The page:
Stage movement and control

A microstepper-motor driven stage for inverted microscopes (Ludl Electronic Products, BioPrecision2, NY, USA) was used to provide controlled transverse motions in x and y directions. The stage was driven by the LabView (LabView 8.5.1, National Instruments, TX, USA) based RoboLase III system software through which the stage could be controlled and driven in x and y directions at given velocities over desired distances with a minimum movement resolution of 200 nm.

Microsphere trapping

Polystyrene microspheres with different diameters were trapped using the 1064 nm optical tweezers system described above. Prior to trapping experiments, the microspheres with known diameters were suspended in glass bottom petri dishes (FluroDish, FD35-100) containing liquid media with known viscosity values. The microspheres subsequently were optically trapped in a range of in situ powers. At each power, fluidic viscous drag forces were applied to the trapped microsphere by driving the microscope stage at known velocities. The velocity of the fluid flow was gradually increased until the trapped microsphere dropped out of the trap at an “escape velocity”. This was detected by CCD camera imaging as the microsphere was pulled away from the trapping center by the fluid flow. The polystyrene microspheres with diameters of 4.5 µm (Polysciences Inc., Warrington, PA, USA), 10 µm (Polysciences Inc., Warrington, PA, USA), and 15 µm (Molecular probes, Eugene, OR, USA) were used. The surrounding media viscosity values varied between 1–7 cP for each microsphere size.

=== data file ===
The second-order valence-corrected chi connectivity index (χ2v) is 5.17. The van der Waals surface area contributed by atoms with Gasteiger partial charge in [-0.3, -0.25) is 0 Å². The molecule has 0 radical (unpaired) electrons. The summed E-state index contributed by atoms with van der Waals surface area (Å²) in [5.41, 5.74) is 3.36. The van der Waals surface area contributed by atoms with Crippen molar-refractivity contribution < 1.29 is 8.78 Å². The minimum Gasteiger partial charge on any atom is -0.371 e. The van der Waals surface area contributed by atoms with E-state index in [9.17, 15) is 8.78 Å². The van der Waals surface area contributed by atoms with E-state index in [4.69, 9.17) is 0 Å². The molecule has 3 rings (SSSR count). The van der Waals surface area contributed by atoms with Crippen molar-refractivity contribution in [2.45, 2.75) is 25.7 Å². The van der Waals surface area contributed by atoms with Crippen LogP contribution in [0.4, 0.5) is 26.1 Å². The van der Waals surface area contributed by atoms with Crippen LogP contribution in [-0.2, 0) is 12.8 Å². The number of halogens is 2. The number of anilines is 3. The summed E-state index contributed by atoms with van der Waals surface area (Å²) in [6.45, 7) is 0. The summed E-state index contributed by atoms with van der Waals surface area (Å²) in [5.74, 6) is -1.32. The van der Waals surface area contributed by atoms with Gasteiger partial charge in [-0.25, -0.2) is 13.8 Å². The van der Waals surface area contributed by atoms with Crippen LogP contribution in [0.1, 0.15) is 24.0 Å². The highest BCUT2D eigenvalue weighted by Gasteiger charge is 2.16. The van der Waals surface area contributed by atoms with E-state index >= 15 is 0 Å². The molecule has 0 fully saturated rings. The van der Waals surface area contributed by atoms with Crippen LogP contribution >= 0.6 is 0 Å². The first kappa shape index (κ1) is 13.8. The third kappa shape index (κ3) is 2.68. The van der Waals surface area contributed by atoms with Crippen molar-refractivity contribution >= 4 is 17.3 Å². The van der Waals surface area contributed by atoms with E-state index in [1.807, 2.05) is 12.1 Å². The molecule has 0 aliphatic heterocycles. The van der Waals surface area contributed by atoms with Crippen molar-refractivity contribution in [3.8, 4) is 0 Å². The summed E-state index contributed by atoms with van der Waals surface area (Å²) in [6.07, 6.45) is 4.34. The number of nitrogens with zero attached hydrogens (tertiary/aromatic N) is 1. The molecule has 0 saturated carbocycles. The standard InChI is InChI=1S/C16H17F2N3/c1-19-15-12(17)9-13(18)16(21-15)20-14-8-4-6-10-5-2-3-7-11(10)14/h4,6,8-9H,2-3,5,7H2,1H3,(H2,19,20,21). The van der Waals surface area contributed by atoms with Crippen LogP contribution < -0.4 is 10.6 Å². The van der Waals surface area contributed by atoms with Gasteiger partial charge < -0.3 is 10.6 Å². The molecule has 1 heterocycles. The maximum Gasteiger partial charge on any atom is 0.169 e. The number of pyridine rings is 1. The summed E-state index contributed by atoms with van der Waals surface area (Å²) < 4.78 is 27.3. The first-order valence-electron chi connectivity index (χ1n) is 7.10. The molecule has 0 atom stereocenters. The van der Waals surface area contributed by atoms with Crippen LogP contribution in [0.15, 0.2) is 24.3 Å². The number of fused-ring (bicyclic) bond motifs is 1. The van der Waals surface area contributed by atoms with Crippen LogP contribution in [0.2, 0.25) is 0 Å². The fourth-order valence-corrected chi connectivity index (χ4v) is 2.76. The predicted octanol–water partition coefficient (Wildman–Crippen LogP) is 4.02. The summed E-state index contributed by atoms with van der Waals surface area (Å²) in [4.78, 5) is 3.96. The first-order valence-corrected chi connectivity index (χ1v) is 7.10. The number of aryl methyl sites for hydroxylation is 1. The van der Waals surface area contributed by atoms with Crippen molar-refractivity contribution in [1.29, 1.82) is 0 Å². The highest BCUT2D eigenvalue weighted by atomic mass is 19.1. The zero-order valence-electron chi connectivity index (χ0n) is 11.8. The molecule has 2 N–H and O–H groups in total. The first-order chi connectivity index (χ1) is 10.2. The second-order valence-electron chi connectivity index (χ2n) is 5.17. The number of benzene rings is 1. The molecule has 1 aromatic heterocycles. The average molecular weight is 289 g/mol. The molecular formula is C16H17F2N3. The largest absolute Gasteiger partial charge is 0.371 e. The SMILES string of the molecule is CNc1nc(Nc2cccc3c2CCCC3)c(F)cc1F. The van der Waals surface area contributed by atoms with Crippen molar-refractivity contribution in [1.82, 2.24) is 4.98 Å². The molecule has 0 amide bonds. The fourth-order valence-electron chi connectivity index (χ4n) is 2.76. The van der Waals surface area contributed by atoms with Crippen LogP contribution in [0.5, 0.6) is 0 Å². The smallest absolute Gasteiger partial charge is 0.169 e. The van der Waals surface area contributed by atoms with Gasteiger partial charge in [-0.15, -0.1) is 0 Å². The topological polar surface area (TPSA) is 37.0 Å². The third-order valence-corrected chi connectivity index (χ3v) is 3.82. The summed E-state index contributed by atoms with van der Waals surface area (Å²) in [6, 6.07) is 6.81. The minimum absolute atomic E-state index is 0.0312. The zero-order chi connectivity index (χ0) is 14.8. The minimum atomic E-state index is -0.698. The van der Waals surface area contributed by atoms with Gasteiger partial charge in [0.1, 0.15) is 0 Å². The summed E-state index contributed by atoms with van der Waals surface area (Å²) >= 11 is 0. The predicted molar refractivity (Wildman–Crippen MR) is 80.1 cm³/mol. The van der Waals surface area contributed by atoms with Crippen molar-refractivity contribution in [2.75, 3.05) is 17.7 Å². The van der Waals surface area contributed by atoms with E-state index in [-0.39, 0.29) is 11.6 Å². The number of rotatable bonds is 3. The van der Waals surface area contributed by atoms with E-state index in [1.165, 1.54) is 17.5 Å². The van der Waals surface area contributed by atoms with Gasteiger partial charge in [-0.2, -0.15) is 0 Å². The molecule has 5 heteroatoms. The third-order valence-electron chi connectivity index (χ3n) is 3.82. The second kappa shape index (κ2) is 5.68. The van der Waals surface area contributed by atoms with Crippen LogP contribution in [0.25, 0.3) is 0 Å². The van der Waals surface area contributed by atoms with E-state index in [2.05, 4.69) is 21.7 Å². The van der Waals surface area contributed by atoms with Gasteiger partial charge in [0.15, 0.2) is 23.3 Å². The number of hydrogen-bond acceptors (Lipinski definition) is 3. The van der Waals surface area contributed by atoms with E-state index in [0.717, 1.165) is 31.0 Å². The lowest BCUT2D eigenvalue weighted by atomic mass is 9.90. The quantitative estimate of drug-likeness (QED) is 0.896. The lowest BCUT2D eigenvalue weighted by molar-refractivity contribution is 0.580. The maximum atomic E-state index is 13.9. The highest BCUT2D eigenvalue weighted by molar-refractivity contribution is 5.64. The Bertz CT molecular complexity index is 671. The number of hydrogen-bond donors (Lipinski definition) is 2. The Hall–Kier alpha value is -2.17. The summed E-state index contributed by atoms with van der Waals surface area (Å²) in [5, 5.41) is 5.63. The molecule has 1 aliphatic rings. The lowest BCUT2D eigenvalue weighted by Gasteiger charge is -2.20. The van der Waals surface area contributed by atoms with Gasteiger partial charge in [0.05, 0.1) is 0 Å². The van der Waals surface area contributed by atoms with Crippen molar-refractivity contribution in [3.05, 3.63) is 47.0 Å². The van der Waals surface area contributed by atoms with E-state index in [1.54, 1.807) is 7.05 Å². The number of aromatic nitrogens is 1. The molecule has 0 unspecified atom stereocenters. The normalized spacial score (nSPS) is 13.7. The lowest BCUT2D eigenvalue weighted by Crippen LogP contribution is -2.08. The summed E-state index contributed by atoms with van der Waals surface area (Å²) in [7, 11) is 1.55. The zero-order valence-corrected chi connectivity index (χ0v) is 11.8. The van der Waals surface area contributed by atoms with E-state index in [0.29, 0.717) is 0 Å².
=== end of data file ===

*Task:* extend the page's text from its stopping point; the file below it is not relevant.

In our previous report59, we have analyzed the effects of adding methyl cellulose on the refractive index of the media. In those experiments, the refractive indices of the viscous solutions were measured using a digital refractometer (Sper Scientific, model 300034, Scottsdale, AZ, USA), with an instrument range of 1.330 to 1.5318 and resolution of 0.0001. No significant changes in the refractive indices of the media containing methyl cellulose were observed upon addition of up to 2% (weight-in-weight ratio). The same methyl cellulose source used in that study was used in the present work (Sigma Aldrich, M7140, St. Louis, MO, USA). In those studies the values of the refractive indices remained unchanged at ≈1.33. Therefore, we used this value for the parameter n.